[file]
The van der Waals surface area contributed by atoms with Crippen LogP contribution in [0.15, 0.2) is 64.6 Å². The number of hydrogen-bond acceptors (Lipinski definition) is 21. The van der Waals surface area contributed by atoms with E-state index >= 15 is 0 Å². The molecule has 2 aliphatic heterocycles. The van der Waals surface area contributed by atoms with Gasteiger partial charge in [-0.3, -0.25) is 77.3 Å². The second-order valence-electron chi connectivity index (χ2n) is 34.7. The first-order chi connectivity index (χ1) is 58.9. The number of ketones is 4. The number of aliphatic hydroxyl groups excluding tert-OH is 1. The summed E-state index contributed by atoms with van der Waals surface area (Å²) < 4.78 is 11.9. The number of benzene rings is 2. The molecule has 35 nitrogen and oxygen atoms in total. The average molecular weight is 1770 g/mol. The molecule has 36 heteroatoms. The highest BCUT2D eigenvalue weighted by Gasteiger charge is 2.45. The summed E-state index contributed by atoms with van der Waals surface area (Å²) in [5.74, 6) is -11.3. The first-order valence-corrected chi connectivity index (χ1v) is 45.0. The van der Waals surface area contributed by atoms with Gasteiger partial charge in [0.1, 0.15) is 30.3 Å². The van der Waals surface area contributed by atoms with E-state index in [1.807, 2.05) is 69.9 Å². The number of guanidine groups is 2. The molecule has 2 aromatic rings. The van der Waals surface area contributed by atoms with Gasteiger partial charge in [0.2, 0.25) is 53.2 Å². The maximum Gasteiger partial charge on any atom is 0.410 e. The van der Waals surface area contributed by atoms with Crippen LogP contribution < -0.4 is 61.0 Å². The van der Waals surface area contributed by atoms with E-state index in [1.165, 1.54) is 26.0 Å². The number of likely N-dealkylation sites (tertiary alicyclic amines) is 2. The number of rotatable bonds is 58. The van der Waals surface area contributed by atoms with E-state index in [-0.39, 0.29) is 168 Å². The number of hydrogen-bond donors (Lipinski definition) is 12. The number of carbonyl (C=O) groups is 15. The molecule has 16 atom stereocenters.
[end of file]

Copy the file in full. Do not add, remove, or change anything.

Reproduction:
The van der Waals surface area contributed by atoms with Crippen LogP contribution in [0.15, 0.2) is 64.6 Å². The number of hydrogen-bond acceptors (Lipinski definition) is 21. The van der Waals surface area contributed by atoms with E-state index >= 15 is 0 Å². The molecule has 2 aliphatic heterocycles. The van der Waals surface area contributed by atoms with Gasteiger partial charge in [-0.3, -0.25) is 77.3 Å². The second-order valence-electron chi connectivity index (χ2n) is 34.7. The first-order chi connectivity index (χ1) is 58.9. The number of ketones is 4. The number of aliphatic hydroxyl groups excluding tert-OH is 1. The summed E-state index contributed by atoms with van der Waals surface area (Å²) < 4.78 is 11.9. The number of benzene rings is 2. The molecule has 35 nitrogen and oxygen atoms in total. The average molecular weight is 1770 g/mol. The molecule has 36 heteroatoms. The highest BCUT2D eigenvalue weighted by Gasteiger charge is 2.45. The summed E-state index contributed by atoms with van der Waals surface area (Å²) in [5.74, 6) is -11.3. The first-order valence-corrected chi connectivity index (χ1v) is 45.0. The van der Waals surface area contributed by atoms with Gasteiger partial charge in [0.1, 0.15) is 30.3 Å². The van der Waals surface area contributed by atoms with E-state index in [1.807, 2.05) is 69.9 Å². The number of guanidine groups is 2. The molecule has 2 aromatic rings. The van der Waals surface area contributed by atoms with Gasteiger partial charge in [0.2, 0.25) is 53.2 Å². The maximum Gasteiger partial charge on any atom is 0.410 e. The van der Waals surface area contributed by atoms with Crippen LogP contribution < -0.4 is 61.0 Å². The van der Waals surface area contributed by atoms with E-state index in [1.165, 1.54) is 26.0 Å². The number of likely N-dealkylation sites (tertiary alicyclic amines) is 2. The number of rotatable bonds is 58. The van der Waals surface area contributed by atoms with E-state index in [-0.39, 0.29) is 168 Å². The number of hydrogen-bond donors (Lipinski definition) is 12. The number of carbonyl (C=O) groups is 15. The molecule has 16 atom stereocenters.